5 cool equipment finds inside Scottie Scheffler’s golf bag | Bag Spy

The gear crew at GOLF.com spends a lot of time at Tour events snapping photographs of the tools used by the best players in the world. Posting club images online without context works at times, but it doesn’t help the weekend golfer understand the why behind a pro’s setup. In this GOLF.com series, equipment editors Jonathan Wall and Ryan Barath answer those questions by highlighting interesting clubs in players’ bags, unique weighting, loft sleeve settings and more. Welcome to “Bag Spy.”


Scottie Scheffler will be the first to tell you his equipment setup is boring. Outside of the putter, very little has changed since the beginning of the year when he added a TaylorMade Stealth 2 Plus driver and Stealth 2 fairway wood to the bag — and it’s just the way he likes it.

During his pre-tournament press conference at the Tour Championship, Scheffler was asked how he weighs swing changes versus club changes when something is amiss. The former Masters champion freely admitted he “could pretty much figure out how to play with just about any club,” but tinkering comes with potential pitfalls.

“[I]t’s so hard for me to switch into new equipment because there’s just little, tiny changes,” he said. “Even, like, getting a new set of irons, I really don’t like having to switch into a new set of irons. There’s just little things that are different about each club. Like, they could make me five backup drivers in the TaylorMade truck and tell me they’re all the same and I’d hit ’em, and I’d be like, guys, I really don’t think that they’re the same.”

It’s one of the reasons why Scheffler keeps the tinkering to a minimum during the season and instead focuses on “form work out on the driving range, and then once I feel like I have a good feel for the form, then it just goes back into hitting shots and playing the game.”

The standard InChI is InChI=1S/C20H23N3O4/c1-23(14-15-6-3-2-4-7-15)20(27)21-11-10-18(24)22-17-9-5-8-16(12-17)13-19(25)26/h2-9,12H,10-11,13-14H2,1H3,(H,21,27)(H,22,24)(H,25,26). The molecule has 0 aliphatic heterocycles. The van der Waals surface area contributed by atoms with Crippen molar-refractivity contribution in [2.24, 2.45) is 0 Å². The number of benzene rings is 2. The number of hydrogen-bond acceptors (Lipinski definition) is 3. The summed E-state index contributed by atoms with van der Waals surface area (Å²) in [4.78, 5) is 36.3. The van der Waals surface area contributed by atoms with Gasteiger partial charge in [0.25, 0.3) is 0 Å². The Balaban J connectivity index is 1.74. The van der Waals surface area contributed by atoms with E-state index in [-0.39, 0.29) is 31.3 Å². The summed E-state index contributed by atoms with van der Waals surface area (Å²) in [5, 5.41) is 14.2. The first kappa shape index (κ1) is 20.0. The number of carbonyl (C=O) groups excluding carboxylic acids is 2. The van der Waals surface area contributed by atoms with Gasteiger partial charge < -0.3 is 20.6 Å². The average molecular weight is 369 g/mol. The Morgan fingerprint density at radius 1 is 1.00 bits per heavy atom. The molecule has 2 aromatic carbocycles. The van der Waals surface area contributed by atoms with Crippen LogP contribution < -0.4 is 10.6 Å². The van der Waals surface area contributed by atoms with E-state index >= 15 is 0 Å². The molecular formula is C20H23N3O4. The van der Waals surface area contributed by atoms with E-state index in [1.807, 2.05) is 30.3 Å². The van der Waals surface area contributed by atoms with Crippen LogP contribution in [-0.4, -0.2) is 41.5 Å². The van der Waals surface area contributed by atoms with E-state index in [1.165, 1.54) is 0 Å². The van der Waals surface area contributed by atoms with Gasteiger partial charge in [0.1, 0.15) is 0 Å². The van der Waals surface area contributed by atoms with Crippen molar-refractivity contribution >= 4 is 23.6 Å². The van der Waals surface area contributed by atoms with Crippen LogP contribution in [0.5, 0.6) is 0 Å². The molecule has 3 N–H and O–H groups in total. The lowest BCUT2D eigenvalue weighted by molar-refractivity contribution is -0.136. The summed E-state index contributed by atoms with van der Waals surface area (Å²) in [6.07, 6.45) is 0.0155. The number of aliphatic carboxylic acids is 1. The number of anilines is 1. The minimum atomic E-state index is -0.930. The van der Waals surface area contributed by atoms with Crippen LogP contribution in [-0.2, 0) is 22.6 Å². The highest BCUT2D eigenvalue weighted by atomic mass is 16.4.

It’s a simple but effective plan of attack that’s served Scheffler well during his career.

While the gear hasn’t changed much this season, there’s still a lot that can be gleaned from taking a look at Scheffler’s tools. Let’s zoom in on the five most interesting items in his bag.

Another one

scottie scheffler taylormade p7tw irons
Scheffler sometimes carries two P7TW 6-irons during practice days, but only the one with lead tape is removed for competition. Jonathan Wall/GOLF

I’d like to sit here and admit I saw the two 6-irons in the bag the first time around, but it actually took a heads-up from Scheffler himself to make me realize he carries 15 clubs in the bag on practice days.

The extra club is a second TaylorMade P7TW 6-iron with lead tape affixed to the back of the head — how he’s able to tell the two irons apart — and a “form grip” affixed to the end of the club that helps get his hands in the right position during practice sessions. It’s a glorified training club that helps keep his setup in top form.